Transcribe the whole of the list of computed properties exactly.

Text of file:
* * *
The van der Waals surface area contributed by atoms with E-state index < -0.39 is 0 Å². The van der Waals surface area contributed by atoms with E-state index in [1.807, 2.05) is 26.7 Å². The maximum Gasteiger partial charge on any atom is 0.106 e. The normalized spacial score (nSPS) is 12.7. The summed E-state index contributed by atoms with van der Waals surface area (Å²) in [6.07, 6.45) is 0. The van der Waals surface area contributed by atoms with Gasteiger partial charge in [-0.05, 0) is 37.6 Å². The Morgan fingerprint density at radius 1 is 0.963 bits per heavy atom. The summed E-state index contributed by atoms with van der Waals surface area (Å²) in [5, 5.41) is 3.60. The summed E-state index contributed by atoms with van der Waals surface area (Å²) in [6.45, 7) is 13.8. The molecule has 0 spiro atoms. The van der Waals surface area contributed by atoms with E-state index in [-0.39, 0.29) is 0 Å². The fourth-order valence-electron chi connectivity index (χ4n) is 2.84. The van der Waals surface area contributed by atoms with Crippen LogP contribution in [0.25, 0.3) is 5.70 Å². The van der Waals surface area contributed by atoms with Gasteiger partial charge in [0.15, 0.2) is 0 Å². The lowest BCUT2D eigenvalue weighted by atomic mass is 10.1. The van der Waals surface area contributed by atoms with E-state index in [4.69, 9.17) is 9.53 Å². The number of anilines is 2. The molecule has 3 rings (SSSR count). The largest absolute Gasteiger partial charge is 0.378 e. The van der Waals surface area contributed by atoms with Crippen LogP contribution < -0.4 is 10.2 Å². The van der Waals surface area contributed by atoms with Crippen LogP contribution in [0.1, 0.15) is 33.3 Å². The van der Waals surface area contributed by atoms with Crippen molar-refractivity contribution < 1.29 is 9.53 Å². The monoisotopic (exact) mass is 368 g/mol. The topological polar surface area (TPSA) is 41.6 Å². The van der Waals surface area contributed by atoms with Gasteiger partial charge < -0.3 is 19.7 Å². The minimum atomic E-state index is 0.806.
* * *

The van der Waals surface area contributed by atoms with E-state index < -0.39 is 0 Å². The van der Waals surface area contributed by atoms with E-state index in [1.807, 2.05) is 26.7 Å². The maximum Gasteiger partial charge on any atom is 0.106 e. The normalized spacial score (nSPS) is 12.7. The summed E-state index contributed by atoms with van der Waals surface area (Å²) in [6.07, 6.45) is 0. The van der Waals surface area contributed by atoms with Gasteiger partial charge in [-0.05, 0) is 37.6 Å². The Morgan fingerprint density at radius 1 is 0.963 bits per heavy atom. The summed E-state index contributed by atoms with van der Waals surface area (Å²) in [5, 5.41) is 3.60. The summed E-state index contributed by atoms with van der Waals surface area (Å²) in [6.45, 7) is 13.8. The molecule has 0 spiro atoms. The van der Waals surface area contributed by atoms with E-state index in [-0.39, 0.29) is 0 Å². The fourth-order valence-electron chi connectivity index (χ4n) is 2.84. The van der Waals surface area contributed by atoms with Crippen LogP contribution in [0.25, 0.3) is 5.70 Å². The van der Waals surface area contributed by atoms with Gasteiger partial charge in [0.15, 0.2) is 0 Å². The lowest BCUT2D eigenvalue weighted by atomic mass is 10.1. The van der Waals surface area contributed by atoms with E-state index in [4.69, 9.17) is 9.53 Å². The number of anilines is 2. The molecule has 3 rings (SSSR count). The largest absolute Gasteiger partial charge is 0.378 e. The van der Waals surface area contributed by atoms with Crippen LogP contribution < -0.4 is 10.2 Å². The van der Waals surface area contributed by atoms with Crippen LogP contribution in [0.1, 0.15) is 33.3 Å². The van der Waals surface area contributed by atoms with Crippen molar-refractivity contribution < 1.29 is 9.53 Å². The monoisotopic (exact) mass is 368 g/mol. The topological polar surface area (TPSA) is 41.6 Å². The van der Waals surface area contributed by atoms with Gasteiger partial charge < -0.3 is 19.7 Å². The minimum atomic E-state index is 0.806.